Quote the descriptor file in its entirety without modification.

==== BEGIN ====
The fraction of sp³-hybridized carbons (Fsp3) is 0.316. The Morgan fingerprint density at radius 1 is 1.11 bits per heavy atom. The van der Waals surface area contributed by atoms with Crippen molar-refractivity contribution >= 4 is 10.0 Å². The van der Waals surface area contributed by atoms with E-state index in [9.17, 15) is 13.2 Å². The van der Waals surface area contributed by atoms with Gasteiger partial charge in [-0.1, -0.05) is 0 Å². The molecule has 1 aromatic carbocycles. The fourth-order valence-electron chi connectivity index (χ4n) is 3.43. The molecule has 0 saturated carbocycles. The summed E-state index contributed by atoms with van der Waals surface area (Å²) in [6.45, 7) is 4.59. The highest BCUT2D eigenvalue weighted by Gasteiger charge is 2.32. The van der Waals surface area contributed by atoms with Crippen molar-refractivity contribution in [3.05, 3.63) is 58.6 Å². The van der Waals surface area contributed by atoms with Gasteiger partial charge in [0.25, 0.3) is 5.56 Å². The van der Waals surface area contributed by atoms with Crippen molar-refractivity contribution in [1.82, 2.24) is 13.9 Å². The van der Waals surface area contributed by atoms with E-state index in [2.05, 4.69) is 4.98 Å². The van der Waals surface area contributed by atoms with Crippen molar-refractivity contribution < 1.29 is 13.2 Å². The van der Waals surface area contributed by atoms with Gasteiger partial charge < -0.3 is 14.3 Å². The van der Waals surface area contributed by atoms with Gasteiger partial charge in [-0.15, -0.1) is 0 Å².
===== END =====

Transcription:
The fraction of sp³-hybridized carbons (Fsp3) is 0.316. The Morgan fingerprint density at radius 1 is 1.11 bits per heavy atom. The van der Waals surface area contributed by atoms with Crippen molar-refractivity contribution >= 4 is 10.0 Å². The van der Waals surface area contributed by atoms with E-state index in [9.17, 15) is 13.2 Å². The van der Waals surface area contributed by atoms with Gasteiger partial charge in [-0.1, -0.05) is 0 Å². The molecule has 1 aromatic carbocycles. The fourth-order valence-electron chi connectivity index (χ4n) is 3.43. The molecule has 0 saturated carbocycles. The summed E-state index contributed by atoms with van der Waals surface area (Å²) in [6.45, 7) is 4.59. The highest BCUT2D eigenvalue weighted by Gasteiger charge is 2.32. The van der Waals surface area contributed by atoms with Crippen molar-refractivity contribution in [3.05, 3.63) is 58.6 Å². The van der Waals surface area contributed by atoms with Gasteiger partial charge in [0.25, 0.3) is 5.56 Å². The van der Waals surface area contributed by atoms with Crippen molar-refractivity contribution in [1.82, 2.24) is 13.9 Å². The van der Waals surface area contributed by atoms with E-state index in [2.05, 4.69) is 4.98 Å². The van der Waals surface area contributed by atoms with Crippen molar-refractivity contribution < 1.29 is 13.2 Å². The van der Waals surface area contributed by atoms with Gasteiger partial charge < -0.3 is 14.3 Å². The van der Waals surface area contributed by atoms with Gasteiger partial charge in [-0.15, -0.1) is 0 Å².